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As charities and nonprofits face the uphill battle of raising money during the coronavirus pandemic and a down economy, the Pan-Mass Challenge this year surpassed expectations and shattered its goal.
The PMC raised $50 million this year for Dana-Farber Cancer Institute and the Jimmy Fund, the bike-a-thon announced on Monday.
The $50 million smashed its fundraising goal of $41 million. Last year, the PMC donated a record-breaking $63 million to Dana-Farber.
PMC’s leaders — knowing the impact of the pandemic and economy — lowered expectations to $41 million for this year. On Monday, officials said they were ecstatic to raise $9 million more than their goal, helping support Dana-Farber’s immediate patient care needs, breakthrough discoveries and COVID-19-related cancer research.
“The PMC community really stood up,” said PMC founder and executive director Billy Starr.
“The COVID-19 pandemic put a halt to many aspects of our daily lives this year — but cancer stops for nothing, and the PMC refuses to stop, either,” he added.
Unable to hold its traditional bike-a-thon due to the pandemic, the PMC pivoted to a virtual experience called “PMC 2020 Reimagined” — which was designed to encourage riders to move forward with individual activities on or off the bike. More than 9,600 participated in the summer-long PMC 2020 Reimagined campaign.
PMC 2020 Reimagined ended up generating the highest event weekend fundraising results the PMC has ever experienced — $4 million from July 31 to Aug. 3.
This year’s $50 million gift includes $4 million of funding that was fast-tracked to Dana-Farber in May to kickstart its COVID-19 Emergency Response Fund for patients and their families. PMC funding also helped Dana-Farber transition to telemedicine, and invest in patient and visitor safety protocols amid the pandemic.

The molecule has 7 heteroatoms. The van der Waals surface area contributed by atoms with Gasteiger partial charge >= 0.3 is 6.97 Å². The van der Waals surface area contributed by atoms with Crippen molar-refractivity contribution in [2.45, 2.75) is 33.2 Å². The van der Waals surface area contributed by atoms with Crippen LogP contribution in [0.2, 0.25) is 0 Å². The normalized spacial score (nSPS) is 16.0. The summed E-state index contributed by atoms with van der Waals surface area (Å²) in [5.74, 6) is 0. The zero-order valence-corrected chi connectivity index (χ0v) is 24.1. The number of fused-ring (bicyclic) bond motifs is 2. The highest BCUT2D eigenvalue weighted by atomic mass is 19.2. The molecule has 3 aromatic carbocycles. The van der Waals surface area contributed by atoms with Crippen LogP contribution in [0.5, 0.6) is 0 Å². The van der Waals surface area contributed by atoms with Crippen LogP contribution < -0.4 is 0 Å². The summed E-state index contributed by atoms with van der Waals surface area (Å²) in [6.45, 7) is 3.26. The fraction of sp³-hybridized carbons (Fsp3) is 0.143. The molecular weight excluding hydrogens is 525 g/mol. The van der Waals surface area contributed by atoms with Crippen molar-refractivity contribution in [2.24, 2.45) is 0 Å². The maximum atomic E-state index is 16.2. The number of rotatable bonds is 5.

“This year more than ever, I am extremely grateful for the unwavering commitment from the Pan-Mass Challenge and its riders, volunteers and donors,” Laurie Glimcher, president and CEO of Dana-Farber, said in a statement. “The COVID-19 pandemic has presented unexpected challenges for the cancer community and this incredibly generous gift will make an unparalleled impact on our work in the fight against cancer.”
This year has been a challenging year for nonprofit fundraising across the state, said Jim Klocke, CEO of the Massachusetts Nonprofit Network.
“But what’s encouraging is people are still giving,” he added. “They might not be giving as much, but there’s a lot of giving going on and a commitment to giving … That’s needed now more than ever, with many people in a difficult place because of the pandemic.”